South Africa begins the week on a high note as it moves back to adjusted level three. Schools reopen, people as young as 18 can register to be vaccinated and the alcohol ban has been partially lifted.
Announcing the new measures, President Cyril Ramaphosa told the nation on Sunday 25 July in a televised broadcast that the country is fighting two battles.
“The first against the deadly coronavirus. The second is against the actions of those who created instability and chaos in our country. We have marshalled all our resources to restore stability and order in KwaZulu-Natal and Gauteng,” he said.
Ramaphosa announced a range of measures the government will implement to provide support for local businesses that were damaged during the civil unrest, but also to those affected by the lockdown restrictions.
The monthly social relief distress grant of R350 has been reinstated and will remain in place until March 2022.
“We are expanding the number of people who are eligible for this grant by allowing unemployed caregivers who currently receive a child support grant to apply,” Ramaphosa said.
In addition to Covid-19 support, businesses that recorded major damage as a result of the recent unrest will receive support from the Special Risks Insurance Association (Sasria) — a non-life insurer that provides special risk cover to all individuals and businesses that own assets in South Africa.
Ramaphosa said: “We are one of the few countries in the world to have a state-owned insurance company, Sasria, which provides cover against incidents of public violence, strikes, riots and unrest. Businesses that are insured will be covered by Sasria.”
Addressing the first battle, that of Covid-19, the president said the country has “largely passed the peak of the third wave of infections”. But concerns remain for provinces such as the Western Cape, Eastern Cape, KwaZulu-Natal and the Northern Cape, which showed an increase in new daily infections.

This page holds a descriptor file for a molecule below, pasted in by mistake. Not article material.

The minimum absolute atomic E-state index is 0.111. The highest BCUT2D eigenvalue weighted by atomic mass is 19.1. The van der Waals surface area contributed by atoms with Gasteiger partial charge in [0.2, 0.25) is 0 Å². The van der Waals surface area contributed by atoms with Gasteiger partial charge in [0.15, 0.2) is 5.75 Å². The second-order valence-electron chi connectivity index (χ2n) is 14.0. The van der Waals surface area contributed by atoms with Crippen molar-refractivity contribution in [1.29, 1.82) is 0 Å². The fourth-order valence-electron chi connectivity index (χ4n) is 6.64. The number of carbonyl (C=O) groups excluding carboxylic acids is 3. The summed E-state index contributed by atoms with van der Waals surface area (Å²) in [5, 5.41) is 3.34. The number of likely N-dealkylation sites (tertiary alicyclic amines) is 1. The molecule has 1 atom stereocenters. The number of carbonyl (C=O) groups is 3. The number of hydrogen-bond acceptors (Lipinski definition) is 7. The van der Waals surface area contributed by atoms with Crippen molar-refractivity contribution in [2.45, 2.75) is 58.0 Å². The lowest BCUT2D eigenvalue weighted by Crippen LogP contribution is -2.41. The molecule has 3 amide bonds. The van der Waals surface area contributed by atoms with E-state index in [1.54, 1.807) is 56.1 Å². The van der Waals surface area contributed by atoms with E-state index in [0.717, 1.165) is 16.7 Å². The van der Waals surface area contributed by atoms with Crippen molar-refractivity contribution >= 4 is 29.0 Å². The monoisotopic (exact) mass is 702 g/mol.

“The measures we put in place for the past 28 days, alongside the continued adherence of South Africans to basic health precautions have been effective in reducing the rate of infection, the average number of daily new infections over the last week was around 12,000 new infections a day, which represents a 20% drop from the previous week.”
An overall decline in new infections led to the country’s move to an adjusted level three, which include the following:
- Schools will reopen on Monday 26 July.
Basic Education Minister Angie Motshekga gave her assurance at the weekend that schools were ready to reopen and that school management teams and support staff had already gone back to work from Thursday, 22 July, to prepare for the return of learners and teachers .
- Curfew starts at 10pm and ends at 4pm
- Interprovincial travel for leisure is allowed
- Religious services, political events and social gatherings are limited to 50 people indoors and 100 people outdoors. These limits also apply to restaurants and gyms.
- Attendance at funerals may not exceed 50 people and night vigils remain prohibited
- The sale of alcohol for off-site consumption is permitted from 10am to 6pm, Monday to Thursday. Alcohol sales for on-site consumption are permitted up to 8pm.
On the vaccination front, people between the ages of 18 and 34 can be vaccinated from 1 September.
Ramaphosa explained this increase in capacity was made possible by improvements in the vaccine supply chain as the country expects nearly 31-million additional Johnson & Johnson and Pfizer vaccines in the following three months.
“We are now administering more than 240 000 vaccines every weekday. As a result, we have now administered more than 6.3-million vaccines, with over 10% of our population having received a vaccine dose. In the coming weeks, we will substantially increase the rate of vaccination,” the president said.
Addressing the second battle — that of the scourge of violent protests and looting in KwaZulu-Natal and Gauteng — Ramaphosa said: “We are still counting the cost of this violence, and coming to terms with the destruction that it left in its wake.”
“To ensure that order and stability are maintained, particularly in KwaZulu-Natal and
Gauteng, we have increased the deployment of SAPS (the South African Police Service) and SANDF (South African National Defence Force) personnel,” he said, adding that deployment at potential hotspots and key economic and government infrastructure remain effective.
He said that there would be further arrests, “particularly of those who conceptualised, planned and executed these actions that have led to so much destruction and loss of life”.